The Richness of Life: The Essential Stephen Jay Gould

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W. W. Norton & Company, 2006 - Science - 654 pages
16 Reviews
"Nature is so wondrously complex and varied that almost anything possible does happen....I rejoice in [its] multifariousness and leave the chimera of certainty to politicians and preachers."—from Ever Since Darwin

Upon his death in 2002, Stephen Jay Gould stood at the pinnacle among observers of the natural world, recognized by Congress as a "living legend." His prodigious legacy—sixteen best-selling and prize-winning books, dozens of scientific papers, an unbroken series of three hundred essays in Natural History—combined to make Gould the most widely read science writer of our time. This indispensable collection of forty-eight pieces from his brilliant oeuvre includes selections from classics such as Ever Since Darwin and The Mismeasure of Man, plus articles and speeches never before published in book form.

This volume, the last that will bear his name, spotlights his elegance, depth, and sheer pleasure in our world—a true celebration of an extraordinary mind.
  

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Review: The Richness of Life: The Essential Stephen Jay Gould

User Review  - Ray Kohler - Goodreads

I never enjoyed Gould, but decided to give this all-in-one collection another chance. I still don't enjoy Gould, but at least I finished it. His prose is just too clever, and his arguments too contrarian. Read full review

Review: The Richness of Life: The Essential Stephen Jay Gould

User Review  - Kelsey - Goodreads

Stephen Jay Gould has to be one of my most favorite non fiction writers of all time. His explanations are clear and thought provoking. Read full review

Selected pages

Contents

I Have Landed
15
The Median Isnt the Message
26
The Streak of Streaks
32
Baseball Father and Me
41
A Brief Legal Survey from Scopes to Scalia
49
Of Two Minds and One Nature
59
Biographies
65
Thomas Burnets Battleground of Time
71
Opus 100
307
Size and Shape
319
How the Zebra Gets Its Stripes
324
Size and Scaling in Human Evolution
333
Stages and Sequences
359
Iconographies of Progress
362
Up Against a Wall
376
Sociobiology and Evolutionary Psychology
391

The Lying Stones of Marrakech
85
The Stinkstones of Oeningen
103
The Razumovsky Duet
114
The Power of Narrative
127
Not Necessarily a Wing
143
Worm for a Century and All Seasons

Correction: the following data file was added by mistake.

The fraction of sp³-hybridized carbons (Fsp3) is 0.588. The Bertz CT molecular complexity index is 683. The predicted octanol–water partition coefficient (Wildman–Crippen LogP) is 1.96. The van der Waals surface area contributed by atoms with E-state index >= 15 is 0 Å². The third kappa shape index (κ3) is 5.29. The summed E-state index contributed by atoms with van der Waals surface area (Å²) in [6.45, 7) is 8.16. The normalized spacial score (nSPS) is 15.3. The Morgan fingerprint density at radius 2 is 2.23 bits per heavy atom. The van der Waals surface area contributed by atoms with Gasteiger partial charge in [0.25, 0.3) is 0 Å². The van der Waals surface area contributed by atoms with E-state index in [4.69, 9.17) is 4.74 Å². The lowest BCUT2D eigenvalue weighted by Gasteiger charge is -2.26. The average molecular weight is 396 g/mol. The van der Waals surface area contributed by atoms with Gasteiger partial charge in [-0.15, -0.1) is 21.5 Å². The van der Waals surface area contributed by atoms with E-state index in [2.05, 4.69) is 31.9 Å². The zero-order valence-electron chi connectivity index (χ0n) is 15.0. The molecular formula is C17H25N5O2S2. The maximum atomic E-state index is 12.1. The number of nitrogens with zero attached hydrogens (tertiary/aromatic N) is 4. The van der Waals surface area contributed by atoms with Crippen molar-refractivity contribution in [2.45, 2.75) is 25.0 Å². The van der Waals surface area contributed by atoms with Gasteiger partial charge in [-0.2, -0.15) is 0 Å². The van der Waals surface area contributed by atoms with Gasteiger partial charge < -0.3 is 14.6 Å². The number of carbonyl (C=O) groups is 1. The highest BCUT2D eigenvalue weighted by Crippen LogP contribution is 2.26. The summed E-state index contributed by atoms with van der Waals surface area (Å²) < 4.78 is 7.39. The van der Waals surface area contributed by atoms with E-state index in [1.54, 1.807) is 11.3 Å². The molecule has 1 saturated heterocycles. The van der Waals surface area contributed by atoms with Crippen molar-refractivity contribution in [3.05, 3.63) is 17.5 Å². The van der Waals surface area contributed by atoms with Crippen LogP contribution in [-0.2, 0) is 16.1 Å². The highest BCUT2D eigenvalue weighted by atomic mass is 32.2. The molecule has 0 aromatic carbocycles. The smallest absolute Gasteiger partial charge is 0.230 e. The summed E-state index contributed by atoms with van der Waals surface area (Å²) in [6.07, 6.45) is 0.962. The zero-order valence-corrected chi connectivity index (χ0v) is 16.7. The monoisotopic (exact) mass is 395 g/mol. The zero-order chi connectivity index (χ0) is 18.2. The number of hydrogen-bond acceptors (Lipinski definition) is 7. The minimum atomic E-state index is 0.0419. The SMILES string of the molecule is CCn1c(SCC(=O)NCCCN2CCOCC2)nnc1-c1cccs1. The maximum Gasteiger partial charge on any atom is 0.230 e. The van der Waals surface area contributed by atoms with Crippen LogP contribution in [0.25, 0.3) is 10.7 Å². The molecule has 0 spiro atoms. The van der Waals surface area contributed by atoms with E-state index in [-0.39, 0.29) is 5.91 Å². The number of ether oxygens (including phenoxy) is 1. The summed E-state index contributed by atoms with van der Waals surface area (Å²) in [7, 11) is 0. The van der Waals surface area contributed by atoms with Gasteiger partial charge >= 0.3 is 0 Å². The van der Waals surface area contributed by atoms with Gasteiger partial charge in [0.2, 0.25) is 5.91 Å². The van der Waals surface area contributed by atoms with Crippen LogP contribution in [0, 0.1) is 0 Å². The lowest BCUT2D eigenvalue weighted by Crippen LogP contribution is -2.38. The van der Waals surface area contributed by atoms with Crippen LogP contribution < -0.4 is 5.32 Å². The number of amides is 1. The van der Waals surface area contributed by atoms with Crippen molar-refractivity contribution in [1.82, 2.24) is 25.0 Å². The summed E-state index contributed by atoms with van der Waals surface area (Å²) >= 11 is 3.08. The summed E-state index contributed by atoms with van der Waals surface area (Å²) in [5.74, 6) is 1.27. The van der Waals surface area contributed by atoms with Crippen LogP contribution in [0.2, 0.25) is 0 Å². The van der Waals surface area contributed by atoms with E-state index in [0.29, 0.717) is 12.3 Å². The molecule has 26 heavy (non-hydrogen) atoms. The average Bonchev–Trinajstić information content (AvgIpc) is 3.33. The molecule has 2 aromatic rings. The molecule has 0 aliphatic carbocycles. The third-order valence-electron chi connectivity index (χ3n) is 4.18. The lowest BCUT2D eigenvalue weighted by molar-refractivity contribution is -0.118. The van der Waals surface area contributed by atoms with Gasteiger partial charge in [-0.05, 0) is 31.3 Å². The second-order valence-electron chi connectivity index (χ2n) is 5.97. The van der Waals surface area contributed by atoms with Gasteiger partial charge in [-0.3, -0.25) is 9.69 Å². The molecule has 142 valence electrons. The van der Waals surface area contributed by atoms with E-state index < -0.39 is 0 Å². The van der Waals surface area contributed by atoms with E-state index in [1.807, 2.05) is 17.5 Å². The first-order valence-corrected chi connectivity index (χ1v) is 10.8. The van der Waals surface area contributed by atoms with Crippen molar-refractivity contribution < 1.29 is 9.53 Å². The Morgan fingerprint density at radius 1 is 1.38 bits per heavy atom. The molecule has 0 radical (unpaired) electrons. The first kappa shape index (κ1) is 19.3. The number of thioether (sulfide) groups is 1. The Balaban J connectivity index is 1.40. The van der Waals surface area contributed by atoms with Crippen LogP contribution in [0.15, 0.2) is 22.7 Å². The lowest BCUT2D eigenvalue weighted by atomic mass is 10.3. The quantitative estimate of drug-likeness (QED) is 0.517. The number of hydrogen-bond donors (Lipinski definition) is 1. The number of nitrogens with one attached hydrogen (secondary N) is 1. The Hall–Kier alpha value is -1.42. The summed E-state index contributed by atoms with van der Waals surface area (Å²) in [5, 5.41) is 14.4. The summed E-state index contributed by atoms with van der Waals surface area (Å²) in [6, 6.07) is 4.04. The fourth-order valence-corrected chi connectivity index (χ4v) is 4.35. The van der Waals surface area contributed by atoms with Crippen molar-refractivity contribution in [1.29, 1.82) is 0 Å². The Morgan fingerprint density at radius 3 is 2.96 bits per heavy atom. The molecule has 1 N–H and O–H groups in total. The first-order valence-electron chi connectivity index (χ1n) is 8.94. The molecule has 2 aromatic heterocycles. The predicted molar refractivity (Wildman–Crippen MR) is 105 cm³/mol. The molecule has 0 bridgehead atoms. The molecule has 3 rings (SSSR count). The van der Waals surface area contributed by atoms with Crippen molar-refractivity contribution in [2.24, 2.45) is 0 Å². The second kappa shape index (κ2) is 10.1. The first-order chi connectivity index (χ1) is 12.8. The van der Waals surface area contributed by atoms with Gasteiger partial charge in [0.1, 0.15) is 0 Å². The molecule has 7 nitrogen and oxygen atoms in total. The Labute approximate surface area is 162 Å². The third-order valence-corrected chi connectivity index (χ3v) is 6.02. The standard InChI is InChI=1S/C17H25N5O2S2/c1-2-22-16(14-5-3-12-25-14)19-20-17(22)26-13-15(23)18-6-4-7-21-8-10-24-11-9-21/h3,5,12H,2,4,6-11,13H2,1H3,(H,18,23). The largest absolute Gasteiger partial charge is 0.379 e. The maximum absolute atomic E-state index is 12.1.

155
Resolving Evolution Oddest Coupling
166
The Piltdown Conspiracy
182
Evolutionary Theory
205
The Evolution of Life on Earth
209
Challenges to NeoDarwinism and Their Meaning for a Revised View of Human Consciousness
222
Revising the Three Central Features of Darwinian Logic
238
The Episodic Nature of Evolutionary Change
261
Betting on Chanceand No Fair Peeking
267
The Power of the Modal Bacter or Why the Tail Cant Wag the Dog
278
The Great Dying
286
The Validation of Continental Drift
290
Phyletic Size Decrease in Hershey Bars
297
Size Form and Shape
303
Pervasive Influence
395
A Critique of the Adaptationist Program
423
More Things in Heaven and Earth
444
Posture Maketh the Man
467
Freuds Evolutionary Fantasy
473
Racism Scientific and Otherwise
487
Paul Broca and the Heyday of Craniology
490
The Most Unkindest Cut of All
534
A Tale of Two Work Sites
546
Carrie Bucks Daughter
564
Just in the Middle
574
Religion
587
Nonoverlapping Magisteria
590
The Diet of Worms and the Defenestration of Prague
604
Darwin and the Munchkins of Kansas
616
Hooking Leviathan by Its Past
619
Sources and Acknowledgments
636
Index
641
Copyright

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About the author (2006)

Born in New York City in 1941, Stephen Jay Gould received his B.A. from Antioch College in New York in 1963. He received a Ph.D. in paleontology from Columbia University in 1967 and has been a professor at Harvard University since then. He is also curator of invertebrate paleontology at Harvard's Museum of Comparative Zoology. His research has been mainly in the evolution and speciation of land snails. Gould is a leading proponent of the theory of punctuated equilibrium. This theory holds that few evolutionary changes occur among organisms over long periods of time, and then a brief period of rapid changes occurs before another long, stable period of equilibrium sets in. An outspoken advocate of the scientific outlook, Gould has been a vigorous defender of evolution against its creation-science opponents in popular magazines focusing on science. He writes a column for Natural History and has produced a remarkable series of books that display the excitement of science for the layperson.

Steven Rose is Emeritus Professor of Life Sciences at the Open University. Long active in the politics of sciences, their joint books include Science and Society and Alas Poor Darwin.

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